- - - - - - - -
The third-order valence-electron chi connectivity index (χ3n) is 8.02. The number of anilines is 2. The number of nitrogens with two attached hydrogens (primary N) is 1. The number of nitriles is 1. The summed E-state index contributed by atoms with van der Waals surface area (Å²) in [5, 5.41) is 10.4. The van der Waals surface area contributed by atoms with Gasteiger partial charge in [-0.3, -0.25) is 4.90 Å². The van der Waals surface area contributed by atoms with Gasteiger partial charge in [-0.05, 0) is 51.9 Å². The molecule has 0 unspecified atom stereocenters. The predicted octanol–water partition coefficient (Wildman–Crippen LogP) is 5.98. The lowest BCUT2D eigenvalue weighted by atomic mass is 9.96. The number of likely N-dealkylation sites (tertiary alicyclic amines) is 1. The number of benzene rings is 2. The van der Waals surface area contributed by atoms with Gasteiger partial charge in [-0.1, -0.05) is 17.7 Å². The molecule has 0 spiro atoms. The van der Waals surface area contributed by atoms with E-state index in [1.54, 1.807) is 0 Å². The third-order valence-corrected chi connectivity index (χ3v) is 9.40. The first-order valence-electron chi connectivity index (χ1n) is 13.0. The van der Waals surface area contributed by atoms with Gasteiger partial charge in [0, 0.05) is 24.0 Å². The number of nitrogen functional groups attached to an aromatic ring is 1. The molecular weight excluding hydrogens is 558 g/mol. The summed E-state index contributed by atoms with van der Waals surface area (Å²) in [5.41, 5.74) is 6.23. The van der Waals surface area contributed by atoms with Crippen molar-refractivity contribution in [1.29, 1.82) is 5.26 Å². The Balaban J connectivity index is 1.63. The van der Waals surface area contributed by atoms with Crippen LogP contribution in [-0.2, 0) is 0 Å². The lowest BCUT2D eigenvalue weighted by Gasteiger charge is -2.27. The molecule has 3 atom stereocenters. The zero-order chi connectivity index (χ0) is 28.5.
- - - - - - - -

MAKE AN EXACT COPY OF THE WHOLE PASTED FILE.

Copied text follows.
The third-order valence-electron chi connectivity index (χ3n) is 8.02. The number of anilines is 2. The number of nitrogens with two attached hydrogens (primary N) is 1. The number of nitriles is 1. The summed E-state index contributed by atoms with van der Waals surface area (Å²) in [5, 5.41) is 10.4. The van der Waals surface area contributed by atoms with Gasteiger partial charge in [-0.3, -0.25) is 4.90 Å². The van der Waals surface area contributed by atoms with Gasteiger partial charge in [-0.05, 0) is 51.9 Å². The molecule has 0 unspecified atom stereocenters. The predicted octanol–water partition coefficient (Wildman–Crippen LogP) is 5.98. The lowest BCUT2D eigenvalue weighted by atomic mass is 9.96. The number of likely N-dealkylation sites (tertiary alicyclic amines) is 1. The number of benzene rings is 2. The van der Waals surface area contributed by atoms with Gasteiger partial charge in [-0.1, -0.05) is 17.7 Å². The molecule has 0 spiro atoms. The van der Waals surface area contributed by atoms with E-state index in [1.54, 1.807) is 0 Å². The third-order valence-corrected chi connectivity index (χ3v) is 9.40. The first-order valence-electron chi connectivity index (χ1n) is 13.0. The van der Waals surface area contributed by atoms with Gasteiger partial charge in [0, 0.05) is 24.0 Å². The number of nitrogen functional groups attached to an aromatic ring is 1. The molecular weight excluding hydrogens is 558 g/mol. The summed E-state index contributed by atoms with van der Waals surface area (Å²) in [5.41, 5.74) is 6.23. The van der Waals surface area contributed by atoms with Crippen molar-refractivity contribution in [1.29, 1.82) is 5.26 Å². The Balaban J connectivity index is 1.63. The van der Waals surface area contributed by atoms with Crippen LogP contribution in [-0.2, 0) is 0 Å². The lowest BCUT2D eigenvalue weighted by Gasteiger charge is -2.27. The molecule has 3 atom stereocenters. The zero-order chi connectivity index (χ0) is 28.5.